Asking for Help

Someone shared a story about a professional who was feeling constantly judged and evaluated.  The person experienced loneliness and the need to display competence always.  This resulted in many negative assumptions about the person’s professional network and a need to never ask for help.  The not asking for help went on for years and led to tragic outcomes.

My friend, Wayne Baker, studies the concept of asking for help.  He writes, “There are real reasons why asking for help is hard.  Sometimes we’re reluctant to ask for help because we want to appear self-reliant or knowledgeable, and we’re worried we’ll seem incompetent if we admit we need help.  Sometimes the barrier is a false belief about other people — that they won’t be willing or able to help us.  Sometimes we just don’t know who to ask or what to ask for, which can slow us down even when real help exists in our network.”

I like the paragraph above.  In life one must move from dependence to independence.  At the second stage many people become stuck.  They never move to productive interdependence.  This can explain why we do not ask for help.  Yet it is the last sentence that most captures my interest.  At work people who do not ask for help never discover that real help is available.  They make false, negative assumptions about reality and thus pay high costs.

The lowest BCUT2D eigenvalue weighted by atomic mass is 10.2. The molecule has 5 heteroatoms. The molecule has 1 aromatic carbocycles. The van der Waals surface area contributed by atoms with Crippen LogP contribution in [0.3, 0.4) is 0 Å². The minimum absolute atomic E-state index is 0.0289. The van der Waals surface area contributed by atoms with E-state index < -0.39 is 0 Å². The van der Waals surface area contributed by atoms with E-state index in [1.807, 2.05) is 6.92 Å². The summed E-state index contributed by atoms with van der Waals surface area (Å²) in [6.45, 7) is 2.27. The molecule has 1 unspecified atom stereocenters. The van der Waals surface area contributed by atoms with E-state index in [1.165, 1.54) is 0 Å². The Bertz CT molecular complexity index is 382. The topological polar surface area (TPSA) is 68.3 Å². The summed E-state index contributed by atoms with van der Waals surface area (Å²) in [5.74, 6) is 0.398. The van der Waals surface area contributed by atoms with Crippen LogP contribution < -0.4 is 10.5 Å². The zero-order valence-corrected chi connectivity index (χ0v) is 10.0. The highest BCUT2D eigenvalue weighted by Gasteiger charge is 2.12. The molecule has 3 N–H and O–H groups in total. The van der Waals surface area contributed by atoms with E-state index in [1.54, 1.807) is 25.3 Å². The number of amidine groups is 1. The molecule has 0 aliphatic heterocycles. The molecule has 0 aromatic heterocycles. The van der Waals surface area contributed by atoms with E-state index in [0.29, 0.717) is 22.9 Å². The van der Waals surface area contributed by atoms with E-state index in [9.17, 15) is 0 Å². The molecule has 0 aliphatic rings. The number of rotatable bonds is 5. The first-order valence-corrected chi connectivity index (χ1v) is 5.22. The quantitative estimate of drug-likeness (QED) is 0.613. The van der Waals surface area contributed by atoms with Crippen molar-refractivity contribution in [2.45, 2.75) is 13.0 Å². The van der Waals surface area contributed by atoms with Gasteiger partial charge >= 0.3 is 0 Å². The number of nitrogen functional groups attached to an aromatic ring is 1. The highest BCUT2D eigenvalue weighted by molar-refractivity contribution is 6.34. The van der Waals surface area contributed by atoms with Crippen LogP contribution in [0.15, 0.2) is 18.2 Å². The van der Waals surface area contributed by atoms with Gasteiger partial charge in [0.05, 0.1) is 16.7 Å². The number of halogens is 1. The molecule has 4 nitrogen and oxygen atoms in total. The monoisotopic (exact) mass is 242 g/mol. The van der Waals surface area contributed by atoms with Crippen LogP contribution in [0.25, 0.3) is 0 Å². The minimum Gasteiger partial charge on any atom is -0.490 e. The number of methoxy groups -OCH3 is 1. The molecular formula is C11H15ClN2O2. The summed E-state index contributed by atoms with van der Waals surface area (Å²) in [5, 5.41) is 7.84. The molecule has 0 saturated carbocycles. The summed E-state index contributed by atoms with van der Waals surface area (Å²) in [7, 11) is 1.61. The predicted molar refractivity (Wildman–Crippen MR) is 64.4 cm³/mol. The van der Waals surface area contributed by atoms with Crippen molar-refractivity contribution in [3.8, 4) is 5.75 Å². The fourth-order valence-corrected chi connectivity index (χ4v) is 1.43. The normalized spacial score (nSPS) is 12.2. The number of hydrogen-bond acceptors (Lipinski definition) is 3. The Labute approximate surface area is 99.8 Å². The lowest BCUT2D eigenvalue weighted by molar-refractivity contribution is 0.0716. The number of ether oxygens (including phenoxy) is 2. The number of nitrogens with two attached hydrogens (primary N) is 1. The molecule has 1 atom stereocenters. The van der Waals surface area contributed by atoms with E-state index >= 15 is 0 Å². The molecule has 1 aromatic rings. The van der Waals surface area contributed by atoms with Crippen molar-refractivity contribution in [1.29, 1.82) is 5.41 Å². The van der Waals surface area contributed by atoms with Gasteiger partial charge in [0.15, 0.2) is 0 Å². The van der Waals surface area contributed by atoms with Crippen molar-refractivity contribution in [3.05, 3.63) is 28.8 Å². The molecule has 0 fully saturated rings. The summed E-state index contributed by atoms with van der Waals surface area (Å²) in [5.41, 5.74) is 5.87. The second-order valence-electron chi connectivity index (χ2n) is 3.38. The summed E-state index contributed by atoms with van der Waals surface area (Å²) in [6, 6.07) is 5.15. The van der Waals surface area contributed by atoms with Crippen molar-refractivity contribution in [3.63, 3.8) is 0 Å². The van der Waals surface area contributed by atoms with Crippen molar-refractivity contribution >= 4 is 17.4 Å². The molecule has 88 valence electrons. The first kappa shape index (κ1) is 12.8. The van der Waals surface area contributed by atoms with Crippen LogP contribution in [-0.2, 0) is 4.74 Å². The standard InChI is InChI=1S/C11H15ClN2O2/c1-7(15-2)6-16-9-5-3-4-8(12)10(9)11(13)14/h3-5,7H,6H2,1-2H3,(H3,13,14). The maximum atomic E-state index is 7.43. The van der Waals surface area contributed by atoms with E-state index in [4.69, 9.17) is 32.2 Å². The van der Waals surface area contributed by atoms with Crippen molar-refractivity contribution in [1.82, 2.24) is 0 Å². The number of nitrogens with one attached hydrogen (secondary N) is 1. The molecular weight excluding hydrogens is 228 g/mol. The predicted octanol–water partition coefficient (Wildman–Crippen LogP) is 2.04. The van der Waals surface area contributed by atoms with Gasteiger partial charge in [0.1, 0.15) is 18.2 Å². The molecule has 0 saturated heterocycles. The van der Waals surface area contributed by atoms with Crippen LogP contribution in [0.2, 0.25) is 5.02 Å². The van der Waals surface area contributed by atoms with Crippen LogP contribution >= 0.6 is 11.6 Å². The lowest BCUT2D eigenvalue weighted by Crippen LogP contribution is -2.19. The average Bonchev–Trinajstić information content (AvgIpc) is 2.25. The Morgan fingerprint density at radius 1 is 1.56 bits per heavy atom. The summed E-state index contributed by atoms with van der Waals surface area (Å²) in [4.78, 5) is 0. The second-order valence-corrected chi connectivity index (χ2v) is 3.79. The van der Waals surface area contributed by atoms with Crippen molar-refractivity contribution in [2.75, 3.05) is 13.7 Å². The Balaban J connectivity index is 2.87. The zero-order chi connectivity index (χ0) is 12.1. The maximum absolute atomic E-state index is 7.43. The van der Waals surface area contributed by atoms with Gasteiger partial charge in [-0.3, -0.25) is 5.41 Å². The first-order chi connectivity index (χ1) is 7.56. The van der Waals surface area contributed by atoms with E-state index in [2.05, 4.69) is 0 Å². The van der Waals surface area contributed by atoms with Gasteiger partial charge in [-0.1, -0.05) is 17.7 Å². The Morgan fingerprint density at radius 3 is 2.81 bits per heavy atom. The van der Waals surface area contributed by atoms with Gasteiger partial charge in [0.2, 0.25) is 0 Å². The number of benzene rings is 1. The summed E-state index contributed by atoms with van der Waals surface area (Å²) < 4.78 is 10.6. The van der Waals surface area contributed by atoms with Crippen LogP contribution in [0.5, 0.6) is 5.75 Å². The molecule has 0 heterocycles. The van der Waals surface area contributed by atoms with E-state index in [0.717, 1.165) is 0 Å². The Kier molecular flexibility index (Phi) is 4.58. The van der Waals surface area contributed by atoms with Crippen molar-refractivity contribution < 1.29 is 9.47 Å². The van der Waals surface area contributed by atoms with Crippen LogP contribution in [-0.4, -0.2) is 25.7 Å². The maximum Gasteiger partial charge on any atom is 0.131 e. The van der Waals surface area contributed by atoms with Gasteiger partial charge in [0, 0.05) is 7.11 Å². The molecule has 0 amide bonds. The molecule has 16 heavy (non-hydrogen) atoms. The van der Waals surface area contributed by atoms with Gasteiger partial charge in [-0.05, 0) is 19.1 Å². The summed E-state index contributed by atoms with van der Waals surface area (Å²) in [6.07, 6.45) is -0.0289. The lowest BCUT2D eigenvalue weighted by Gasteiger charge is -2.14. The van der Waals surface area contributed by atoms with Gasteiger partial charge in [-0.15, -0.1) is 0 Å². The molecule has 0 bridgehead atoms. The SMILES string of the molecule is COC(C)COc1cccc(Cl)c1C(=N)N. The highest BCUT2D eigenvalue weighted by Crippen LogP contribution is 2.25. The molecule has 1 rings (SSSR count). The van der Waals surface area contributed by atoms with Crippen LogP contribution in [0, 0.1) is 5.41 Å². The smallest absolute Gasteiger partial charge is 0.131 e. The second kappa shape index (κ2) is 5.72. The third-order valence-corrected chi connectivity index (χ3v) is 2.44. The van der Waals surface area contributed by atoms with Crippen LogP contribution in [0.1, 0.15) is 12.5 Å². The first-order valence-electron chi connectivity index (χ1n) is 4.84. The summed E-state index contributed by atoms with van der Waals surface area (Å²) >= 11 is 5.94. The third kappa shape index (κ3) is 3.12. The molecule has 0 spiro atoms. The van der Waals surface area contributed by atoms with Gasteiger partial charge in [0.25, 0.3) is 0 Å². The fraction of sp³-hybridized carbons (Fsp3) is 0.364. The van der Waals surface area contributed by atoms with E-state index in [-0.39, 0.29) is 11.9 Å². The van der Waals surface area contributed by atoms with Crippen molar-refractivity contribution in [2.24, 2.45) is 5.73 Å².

Gretchen Spritzer and I once did a study about success myths, informal theories that drive how we behave.  We found four myths, two of which were prominent.

The most dominant orbits around the notion of individual achievement.  People who hold this theory believe that success comes by taking charge, providing direction, overcoming barriers and achieving goals. They feel fulfilled when they have accomplished their goals and have received recognition.  Life is about getting things done and being rewarded for it.  This myth has an ego base and it gives rise to professional survival but may lead to personal collapse.

The second myth or theory is seen less frequently.  It tends to come from deep learning and personal transformation.  The theory is acquired as we leave the pursuit of intense personal achievement.  In acquiring the second perspective, people seek to serve others, to help others find their own vision, to facilitate participation and trust.  The actors are internally-directed and other-focused team builders.  As the collective process unfolds, they stay open to feedback and new alternatives.  They learn with others.  They seek to develop the dynamic whole where people are helping and learning from each other.

Asking for help may be an act of learning that is far more important than we realize.  It may be an act of learning that eventually leads us to a new theory of success.

 

Reflection

  • When do you ask or not ask for help?
  • At work, what are the norms about asking for help?
  • What is your theory of success?
  • How could we use this passage to create a more positive organization?

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